Climbers say Bill Denz, a rogue climber from New Zealand, didn't give a hoot about what the Hindus held sacred and went all the way to the top in the early 1980s. Denz died on Mansaw, another Himalayan mountain, in 1983, so we'll never really know for sure. We have a written account, however, of Noyce's experience in his book Climbing the Fish's Tail.

While you can't climb this sacred mountain to its summit, you can do plenty in the base camp. And because the mountain is in a conservation zone and the peak's religious significance, Machapuchare is perhaps the last pristine mountain in the Himalayas. Humans would probabaly ruin it right away anyway. Mount Everest climbers have left behind 12 tons of human poo, 50 tons of garbage, and quite a few frozen corpses. We suck.

Northern Mountain Forest Complex, Myanmar

High in the mountains of Myanmar, the Hkakabo Razi National Park and Hponkan Razi Wildlife Sanctuary make up the Northern Mountain Forest Complex, and the World Heritage Convention has proposed expanding it to create an area of over 7,000 square miles.

A Cambridge study found that less than 1.4 percent of the existing forest area in this region of Myanmar is affected by humans, which is pretty extraordinary, though this does not include hunters. So, when we say this area is unexplored, it means the flora and fauna and wildlife have not been studied, and the area has not been explored by scientific or climbing communities. That doesn't mean poachers out for tiger parts and other animal products to sell in China haven't set foot in these lush and vibrant forests.

Even though almost half of Myanmar is still covered in forest area, deforestation is a real problem, as is the destruction of wildlife population. Scientists filmed some red pandas there in 2014, and their habitat is declining, largely due to illegal logging activity.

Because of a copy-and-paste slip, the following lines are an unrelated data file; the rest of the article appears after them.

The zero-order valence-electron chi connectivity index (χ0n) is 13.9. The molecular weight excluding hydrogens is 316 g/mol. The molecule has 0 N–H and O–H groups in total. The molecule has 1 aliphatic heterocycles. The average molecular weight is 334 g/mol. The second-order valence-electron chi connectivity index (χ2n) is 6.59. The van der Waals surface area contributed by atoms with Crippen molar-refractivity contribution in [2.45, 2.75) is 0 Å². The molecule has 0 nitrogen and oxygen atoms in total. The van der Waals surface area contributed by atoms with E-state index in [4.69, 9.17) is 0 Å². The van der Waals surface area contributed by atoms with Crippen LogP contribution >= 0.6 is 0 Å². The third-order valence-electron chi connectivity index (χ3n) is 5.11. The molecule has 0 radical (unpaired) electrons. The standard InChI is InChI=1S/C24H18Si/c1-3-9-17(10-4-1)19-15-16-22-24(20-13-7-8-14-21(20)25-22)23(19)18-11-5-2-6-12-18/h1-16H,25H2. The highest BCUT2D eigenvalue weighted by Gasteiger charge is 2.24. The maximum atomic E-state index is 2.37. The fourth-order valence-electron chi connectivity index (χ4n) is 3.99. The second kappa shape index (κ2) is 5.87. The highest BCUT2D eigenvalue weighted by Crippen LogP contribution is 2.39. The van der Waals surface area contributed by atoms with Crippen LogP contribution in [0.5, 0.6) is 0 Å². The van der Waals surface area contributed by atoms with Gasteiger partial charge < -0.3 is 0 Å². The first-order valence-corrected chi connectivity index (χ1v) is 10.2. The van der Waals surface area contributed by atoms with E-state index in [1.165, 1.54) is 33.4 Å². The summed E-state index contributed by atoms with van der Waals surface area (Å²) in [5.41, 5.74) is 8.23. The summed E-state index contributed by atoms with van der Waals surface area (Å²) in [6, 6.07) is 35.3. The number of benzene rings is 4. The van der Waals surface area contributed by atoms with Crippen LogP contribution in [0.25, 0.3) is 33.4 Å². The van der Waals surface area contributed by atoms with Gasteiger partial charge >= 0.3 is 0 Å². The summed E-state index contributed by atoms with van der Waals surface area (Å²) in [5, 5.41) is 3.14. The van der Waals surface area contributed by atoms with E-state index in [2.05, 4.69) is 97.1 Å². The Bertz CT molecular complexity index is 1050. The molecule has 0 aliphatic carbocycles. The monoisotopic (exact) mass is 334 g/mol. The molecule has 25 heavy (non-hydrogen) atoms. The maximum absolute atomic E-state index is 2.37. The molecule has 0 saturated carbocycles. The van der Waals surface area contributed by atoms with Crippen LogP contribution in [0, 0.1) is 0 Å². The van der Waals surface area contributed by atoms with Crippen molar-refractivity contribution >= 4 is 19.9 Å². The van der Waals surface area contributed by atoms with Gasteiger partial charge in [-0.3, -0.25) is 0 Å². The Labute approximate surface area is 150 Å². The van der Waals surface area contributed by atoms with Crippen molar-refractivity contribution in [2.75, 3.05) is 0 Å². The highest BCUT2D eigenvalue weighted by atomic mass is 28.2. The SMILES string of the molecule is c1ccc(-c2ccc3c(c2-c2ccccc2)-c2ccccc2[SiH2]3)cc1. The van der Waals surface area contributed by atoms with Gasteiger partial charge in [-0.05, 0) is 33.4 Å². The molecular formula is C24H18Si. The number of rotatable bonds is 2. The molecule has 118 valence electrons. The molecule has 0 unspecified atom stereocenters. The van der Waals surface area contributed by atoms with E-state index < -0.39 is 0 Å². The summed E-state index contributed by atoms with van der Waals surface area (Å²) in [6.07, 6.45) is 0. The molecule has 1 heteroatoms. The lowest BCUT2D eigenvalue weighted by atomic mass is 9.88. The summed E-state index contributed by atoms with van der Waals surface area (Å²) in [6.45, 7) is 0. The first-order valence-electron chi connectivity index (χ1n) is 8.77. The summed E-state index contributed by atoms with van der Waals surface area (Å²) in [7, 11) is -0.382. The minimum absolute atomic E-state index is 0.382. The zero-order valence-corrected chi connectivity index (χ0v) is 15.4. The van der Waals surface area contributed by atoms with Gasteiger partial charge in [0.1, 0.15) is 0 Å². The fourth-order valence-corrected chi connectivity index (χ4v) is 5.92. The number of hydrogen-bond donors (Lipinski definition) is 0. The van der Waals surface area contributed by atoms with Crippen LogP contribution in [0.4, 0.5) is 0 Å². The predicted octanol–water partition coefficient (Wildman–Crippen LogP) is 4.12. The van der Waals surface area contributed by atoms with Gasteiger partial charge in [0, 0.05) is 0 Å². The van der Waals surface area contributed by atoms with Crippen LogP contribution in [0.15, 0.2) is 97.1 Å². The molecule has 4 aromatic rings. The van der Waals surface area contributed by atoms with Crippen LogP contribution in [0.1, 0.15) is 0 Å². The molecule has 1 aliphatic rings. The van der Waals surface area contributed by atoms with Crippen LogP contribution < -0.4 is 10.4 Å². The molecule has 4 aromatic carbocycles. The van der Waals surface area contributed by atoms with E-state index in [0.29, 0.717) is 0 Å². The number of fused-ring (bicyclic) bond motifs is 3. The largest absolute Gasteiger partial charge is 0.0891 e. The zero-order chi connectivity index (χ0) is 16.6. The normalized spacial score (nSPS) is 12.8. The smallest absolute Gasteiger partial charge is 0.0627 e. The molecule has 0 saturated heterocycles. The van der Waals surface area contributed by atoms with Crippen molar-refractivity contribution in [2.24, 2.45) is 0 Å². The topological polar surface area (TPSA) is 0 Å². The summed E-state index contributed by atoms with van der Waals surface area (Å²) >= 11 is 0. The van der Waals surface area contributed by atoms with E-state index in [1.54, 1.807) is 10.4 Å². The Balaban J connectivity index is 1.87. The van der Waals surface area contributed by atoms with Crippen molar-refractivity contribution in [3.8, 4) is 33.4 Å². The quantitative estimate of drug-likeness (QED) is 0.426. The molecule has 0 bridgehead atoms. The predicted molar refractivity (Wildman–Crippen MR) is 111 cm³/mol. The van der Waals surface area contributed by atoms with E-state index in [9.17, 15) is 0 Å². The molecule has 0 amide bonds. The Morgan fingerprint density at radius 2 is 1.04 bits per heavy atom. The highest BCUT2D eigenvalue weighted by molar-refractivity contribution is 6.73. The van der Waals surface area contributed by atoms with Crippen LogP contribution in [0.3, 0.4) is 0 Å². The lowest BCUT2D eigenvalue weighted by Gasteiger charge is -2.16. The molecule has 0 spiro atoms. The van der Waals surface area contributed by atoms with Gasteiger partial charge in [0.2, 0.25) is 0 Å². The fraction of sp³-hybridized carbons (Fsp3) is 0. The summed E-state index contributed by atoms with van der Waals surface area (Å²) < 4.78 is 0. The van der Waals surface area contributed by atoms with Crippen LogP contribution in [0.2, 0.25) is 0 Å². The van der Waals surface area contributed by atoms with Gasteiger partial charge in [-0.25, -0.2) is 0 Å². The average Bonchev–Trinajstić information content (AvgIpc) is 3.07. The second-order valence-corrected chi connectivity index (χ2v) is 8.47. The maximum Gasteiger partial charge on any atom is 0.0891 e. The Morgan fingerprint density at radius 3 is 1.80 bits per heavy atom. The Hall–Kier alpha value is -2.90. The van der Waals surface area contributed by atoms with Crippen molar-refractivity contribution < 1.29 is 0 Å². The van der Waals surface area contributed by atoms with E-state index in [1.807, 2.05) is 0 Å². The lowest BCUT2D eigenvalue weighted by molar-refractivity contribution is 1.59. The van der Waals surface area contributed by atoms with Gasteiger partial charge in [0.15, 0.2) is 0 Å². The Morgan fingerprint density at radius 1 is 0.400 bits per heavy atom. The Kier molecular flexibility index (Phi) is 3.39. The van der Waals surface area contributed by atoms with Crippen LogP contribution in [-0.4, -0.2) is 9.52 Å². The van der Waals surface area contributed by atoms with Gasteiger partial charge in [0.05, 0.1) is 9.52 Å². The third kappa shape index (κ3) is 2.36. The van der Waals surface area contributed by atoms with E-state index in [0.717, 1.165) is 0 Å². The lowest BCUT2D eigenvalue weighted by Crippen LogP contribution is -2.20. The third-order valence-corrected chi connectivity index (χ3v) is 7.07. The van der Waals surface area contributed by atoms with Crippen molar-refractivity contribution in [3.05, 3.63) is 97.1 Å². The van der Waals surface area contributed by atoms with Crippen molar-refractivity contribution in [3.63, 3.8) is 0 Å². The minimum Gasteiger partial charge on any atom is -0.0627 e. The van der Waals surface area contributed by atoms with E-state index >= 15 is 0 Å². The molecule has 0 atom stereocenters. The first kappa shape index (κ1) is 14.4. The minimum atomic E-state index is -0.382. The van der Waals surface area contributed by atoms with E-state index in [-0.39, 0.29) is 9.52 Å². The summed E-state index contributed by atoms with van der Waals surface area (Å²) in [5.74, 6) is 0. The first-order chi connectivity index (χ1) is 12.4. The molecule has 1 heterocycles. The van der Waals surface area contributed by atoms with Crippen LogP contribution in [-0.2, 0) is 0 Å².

Antarctica's subglacial lakes

First discovered in 1973, massive subglacial lakes in Antarctica have fascinated scientists for years. While there are now 400 known subglacial lakes in the 5 million square miles of frozen area, plenty are not known. Also unknown are the ins and outs of the complex ecosystem that thrives under so many thousands of feet of ice.

It was very important to Russian scientists to be the first to get a sample from a subglacial lake, and they started digging into Lake Vostok in 1953. The drilling was suspended in the late 1990s, but it seems that they're making good headway now.

Another successful experiment was conducted on Lake Whillans by a microbial ecologist from Montana State University, John Priscu. He got a sample from almost a half mile under the ice and reported that the ecosystem was, indeed, absolutely thriving. While there's so much unexplored and unknown about these ancient, frozen lakes, they're on scientific radars across disciplines and countries, and it's expected that easier access will exist by 2035. So, that's one upside to the whole world melting.

North Sentinel Island

The Andaman Archipelago is in the Indian Ocean's Bay of Bengal. It lies in between Burma and Indonesia and contains about 200 islands, and in it, there's a little island, a little off to the west of the bulk of others, called North Sentinel Island. It's about the size of Manhattan and has between 50 and 400 inhabitants. Nobody knows for sure because the island is totally unexplored by Westerners. The local Sentinelese are notoriously resistant to any visitors whatsoever.

If the island is anything like the other islands in the region, it's home to unique flora and fauna. As of 2015, fishers looking for sea cucumbers (a delicacy in China) were trying to encroach on the waters around North Sentinel, but outside contact would be disastrous for the North Sentinelese. They have not built any immunity to diseases modern people carry, and interference could well wipe them out.

Of course, asking humans to just leave well enough alone is a tough sell.